A voluntary vulnerable person registry service now offered by the Woodstock Police Service will help both the community and the city’s officers.
The voluntary registry allows family members or caregivers of a vulnerable person to give information to the police to help in case of an emergency situation.
“The more information our officers have the better they’re able to support and serve the members of our community, so ultimately it was realized there was a need,” WPS Community Service Officer Shaylyn Jackson said. “There’s people we come into contact with regularly and get to know, but sometimes with the number of officers we have not all of them have experience with working with all of the people in our community that we meet with regularly.
“This is an opportunity for us to have more information if they’re being dispatched to a situation,” she added. “We’re able to voluntarily get information and store it in our database, so if something happens where a particularly person may be involved or nearby it gives us an understanding of how we should handle that particularly person.”
A vulnerable person’s defined as someone who can show a pattern of behaviour that might pose a danger to themselves or others due to a medical, mental health or physical condition.
Vulnerable people may include people with autism spectrum disorder, acquired brain injury or a mental health condition.
Police units throughout the province continue to see an increase in calls involving mental health.
The Woodstock police and Oxford OPP have a two-year pilot program funded by the Ministry of Community Safety and Correctional Services with Oxford OPP and the Canadian Mental Health Association to help de-escalate situations involving mental health calls.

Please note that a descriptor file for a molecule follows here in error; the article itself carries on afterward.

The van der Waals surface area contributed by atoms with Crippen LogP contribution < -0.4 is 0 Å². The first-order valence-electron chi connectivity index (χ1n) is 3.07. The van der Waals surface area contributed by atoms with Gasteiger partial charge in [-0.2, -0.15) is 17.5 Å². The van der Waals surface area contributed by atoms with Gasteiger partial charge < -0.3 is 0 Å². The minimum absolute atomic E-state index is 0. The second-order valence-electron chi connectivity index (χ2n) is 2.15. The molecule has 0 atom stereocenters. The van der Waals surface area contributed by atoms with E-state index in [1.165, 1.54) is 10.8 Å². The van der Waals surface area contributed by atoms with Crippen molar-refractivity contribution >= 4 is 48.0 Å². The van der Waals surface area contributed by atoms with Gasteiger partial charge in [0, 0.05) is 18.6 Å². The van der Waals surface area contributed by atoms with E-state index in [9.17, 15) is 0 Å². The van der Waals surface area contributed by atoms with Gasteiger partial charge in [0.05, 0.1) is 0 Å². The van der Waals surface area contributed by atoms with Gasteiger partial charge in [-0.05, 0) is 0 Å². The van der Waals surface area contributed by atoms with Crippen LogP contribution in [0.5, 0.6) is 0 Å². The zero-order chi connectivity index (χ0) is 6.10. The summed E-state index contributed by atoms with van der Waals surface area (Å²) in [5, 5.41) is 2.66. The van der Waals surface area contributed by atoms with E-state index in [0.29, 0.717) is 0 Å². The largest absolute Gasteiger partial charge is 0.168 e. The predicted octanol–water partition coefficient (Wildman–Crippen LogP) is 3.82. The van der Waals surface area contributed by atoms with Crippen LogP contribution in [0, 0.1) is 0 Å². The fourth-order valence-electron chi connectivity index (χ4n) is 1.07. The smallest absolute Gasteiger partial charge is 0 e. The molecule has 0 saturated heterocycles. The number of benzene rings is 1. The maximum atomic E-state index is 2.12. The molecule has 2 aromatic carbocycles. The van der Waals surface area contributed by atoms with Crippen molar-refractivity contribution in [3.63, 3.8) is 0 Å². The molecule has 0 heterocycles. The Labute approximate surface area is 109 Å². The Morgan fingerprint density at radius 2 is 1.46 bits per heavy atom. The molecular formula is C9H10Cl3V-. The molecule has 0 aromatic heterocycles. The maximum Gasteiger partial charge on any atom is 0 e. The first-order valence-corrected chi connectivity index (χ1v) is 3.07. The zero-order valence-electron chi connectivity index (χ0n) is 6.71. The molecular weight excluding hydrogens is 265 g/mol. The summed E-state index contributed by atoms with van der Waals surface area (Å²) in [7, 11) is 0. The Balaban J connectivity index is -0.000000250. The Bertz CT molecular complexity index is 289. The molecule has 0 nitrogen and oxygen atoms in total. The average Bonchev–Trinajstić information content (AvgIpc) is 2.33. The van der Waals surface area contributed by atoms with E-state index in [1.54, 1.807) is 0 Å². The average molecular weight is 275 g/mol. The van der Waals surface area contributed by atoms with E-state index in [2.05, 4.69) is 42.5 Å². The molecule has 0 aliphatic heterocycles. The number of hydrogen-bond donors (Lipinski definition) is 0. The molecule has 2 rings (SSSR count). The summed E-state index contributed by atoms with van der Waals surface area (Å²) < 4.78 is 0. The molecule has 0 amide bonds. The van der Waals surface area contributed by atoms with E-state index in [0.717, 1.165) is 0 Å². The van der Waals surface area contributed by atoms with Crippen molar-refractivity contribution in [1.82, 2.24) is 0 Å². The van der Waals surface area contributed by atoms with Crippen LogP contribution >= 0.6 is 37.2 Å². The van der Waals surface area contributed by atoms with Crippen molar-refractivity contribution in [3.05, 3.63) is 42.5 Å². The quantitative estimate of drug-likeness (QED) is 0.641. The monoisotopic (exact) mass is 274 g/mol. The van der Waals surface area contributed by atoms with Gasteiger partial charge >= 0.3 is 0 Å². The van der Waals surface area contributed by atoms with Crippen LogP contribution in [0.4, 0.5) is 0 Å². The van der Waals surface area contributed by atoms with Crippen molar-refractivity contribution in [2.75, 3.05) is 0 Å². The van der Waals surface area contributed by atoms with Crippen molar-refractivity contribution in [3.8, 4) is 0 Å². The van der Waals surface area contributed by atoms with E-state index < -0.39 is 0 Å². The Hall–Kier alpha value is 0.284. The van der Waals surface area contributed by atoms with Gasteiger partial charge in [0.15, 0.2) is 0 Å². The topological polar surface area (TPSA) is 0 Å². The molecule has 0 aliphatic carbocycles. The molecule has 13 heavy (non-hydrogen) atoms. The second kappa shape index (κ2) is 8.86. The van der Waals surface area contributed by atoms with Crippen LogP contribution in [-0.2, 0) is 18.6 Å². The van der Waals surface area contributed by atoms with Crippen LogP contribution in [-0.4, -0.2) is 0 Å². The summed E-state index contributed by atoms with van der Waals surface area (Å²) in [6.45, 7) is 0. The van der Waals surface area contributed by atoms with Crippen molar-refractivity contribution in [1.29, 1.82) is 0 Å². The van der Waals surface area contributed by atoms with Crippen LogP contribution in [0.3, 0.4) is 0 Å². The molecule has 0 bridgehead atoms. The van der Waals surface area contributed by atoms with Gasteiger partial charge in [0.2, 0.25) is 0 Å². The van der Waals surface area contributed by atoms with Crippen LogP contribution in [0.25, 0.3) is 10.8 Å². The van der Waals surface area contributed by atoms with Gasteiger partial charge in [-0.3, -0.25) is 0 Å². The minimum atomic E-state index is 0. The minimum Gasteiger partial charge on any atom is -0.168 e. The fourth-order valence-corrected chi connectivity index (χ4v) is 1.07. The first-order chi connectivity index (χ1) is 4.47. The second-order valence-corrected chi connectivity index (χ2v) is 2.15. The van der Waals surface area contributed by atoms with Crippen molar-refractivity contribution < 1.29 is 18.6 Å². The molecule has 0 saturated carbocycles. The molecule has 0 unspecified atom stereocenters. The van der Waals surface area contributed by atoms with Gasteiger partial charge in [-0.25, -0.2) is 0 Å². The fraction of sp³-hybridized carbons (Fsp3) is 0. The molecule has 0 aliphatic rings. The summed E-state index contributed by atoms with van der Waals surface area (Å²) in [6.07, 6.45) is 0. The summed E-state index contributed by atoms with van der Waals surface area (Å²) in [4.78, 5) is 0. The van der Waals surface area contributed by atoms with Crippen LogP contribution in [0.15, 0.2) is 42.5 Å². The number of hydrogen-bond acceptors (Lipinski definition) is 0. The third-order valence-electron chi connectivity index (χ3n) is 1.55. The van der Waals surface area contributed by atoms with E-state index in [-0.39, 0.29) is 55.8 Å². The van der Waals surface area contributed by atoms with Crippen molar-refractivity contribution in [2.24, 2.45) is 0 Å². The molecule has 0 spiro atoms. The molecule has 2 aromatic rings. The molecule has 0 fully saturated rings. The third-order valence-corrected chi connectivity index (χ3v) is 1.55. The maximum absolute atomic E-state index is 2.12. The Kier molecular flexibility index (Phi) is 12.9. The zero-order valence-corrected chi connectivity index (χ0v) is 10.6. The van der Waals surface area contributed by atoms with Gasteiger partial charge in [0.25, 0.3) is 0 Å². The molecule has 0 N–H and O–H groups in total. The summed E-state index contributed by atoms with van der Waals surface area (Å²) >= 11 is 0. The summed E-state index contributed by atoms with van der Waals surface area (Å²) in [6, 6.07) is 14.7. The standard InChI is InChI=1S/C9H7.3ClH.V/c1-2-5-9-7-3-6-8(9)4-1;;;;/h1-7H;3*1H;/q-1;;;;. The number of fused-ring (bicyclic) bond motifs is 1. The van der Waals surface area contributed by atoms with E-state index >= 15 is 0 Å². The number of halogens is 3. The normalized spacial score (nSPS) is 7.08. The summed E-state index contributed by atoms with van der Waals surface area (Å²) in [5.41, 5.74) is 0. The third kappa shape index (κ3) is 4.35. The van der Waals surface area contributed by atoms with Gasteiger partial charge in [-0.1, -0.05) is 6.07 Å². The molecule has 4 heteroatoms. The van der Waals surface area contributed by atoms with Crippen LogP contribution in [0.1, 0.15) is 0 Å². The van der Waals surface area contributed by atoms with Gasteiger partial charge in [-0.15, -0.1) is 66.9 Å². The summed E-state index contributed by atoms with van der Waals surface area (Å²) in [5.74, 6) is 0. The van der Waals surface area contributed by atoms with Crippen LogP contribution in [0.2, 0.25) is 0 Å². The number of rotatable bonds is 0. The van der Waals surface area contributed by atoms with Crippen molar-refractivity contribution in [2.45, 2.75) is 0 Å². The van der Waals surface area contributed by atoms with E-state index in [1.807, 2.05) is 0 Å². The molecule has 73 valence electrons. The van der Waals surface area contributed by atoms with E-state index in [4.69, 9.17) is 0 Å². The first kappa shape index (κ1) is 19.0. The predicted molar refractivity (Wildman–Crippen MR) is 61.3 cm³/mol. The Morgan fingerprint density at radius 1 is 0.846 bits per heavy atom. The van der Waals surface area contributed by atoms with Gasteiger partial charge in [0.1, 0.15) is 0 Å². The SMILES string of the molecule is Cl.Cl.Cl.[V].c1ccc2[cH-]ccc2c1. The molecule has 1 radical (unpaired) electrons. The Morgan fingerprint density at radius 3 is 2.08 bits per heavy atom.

The MHEART (Mental Health Engagement and Response Team) was launched in September 2018, and sees a CMHA crisis worker accompany police of mental health calls.
Woodstock Police Chief Bill Renton said at the time the MHEART program allows better use of resources and services.
“This means that individuals in crisis will receive more appropriate care while freeing up officers to do what they do best and that’s focusing on community safety,” he said in September.
Jackson said the registry will allow the police to be more prepared for specific situations.
“We’ve had a significant influx in mental health issues over the last few years and as a result we were able to implement our mental health unit (MHEART), which has helped,” she said. “We were finding officers were walking in blind to certain situations and we wanted to be more prepared. It’s for the community and officer’s safety.”
Jackson said since launching the program last week, they’ve already had people signing up.
“This allows the person submitting it (the registry form) to put in specific information of different ways how that person expresses,” she noted, adding it’s for people of al ages. “Everyone’s different, so it allows us to customize our services a bit with more information.”
The Alzheimer Society of Oxford also offers a registry called Finding your Way for people with dementia related problems, which is available at their website (www.alzheimer.ca/en/oxford)
Jackson said when a person submits the form, it’s processed by clerks. If an officer is dispatched to a person in the database, they can give the officer better preparation before arriving to their call.
“There’s more ability for our officers to know if there’s been past experiences and how to handle a situation,”
To find the form, visit the WPS website at: http://bit.ly/WPSregistry
Source: Greg Colgan – Woodstock Sentinel Review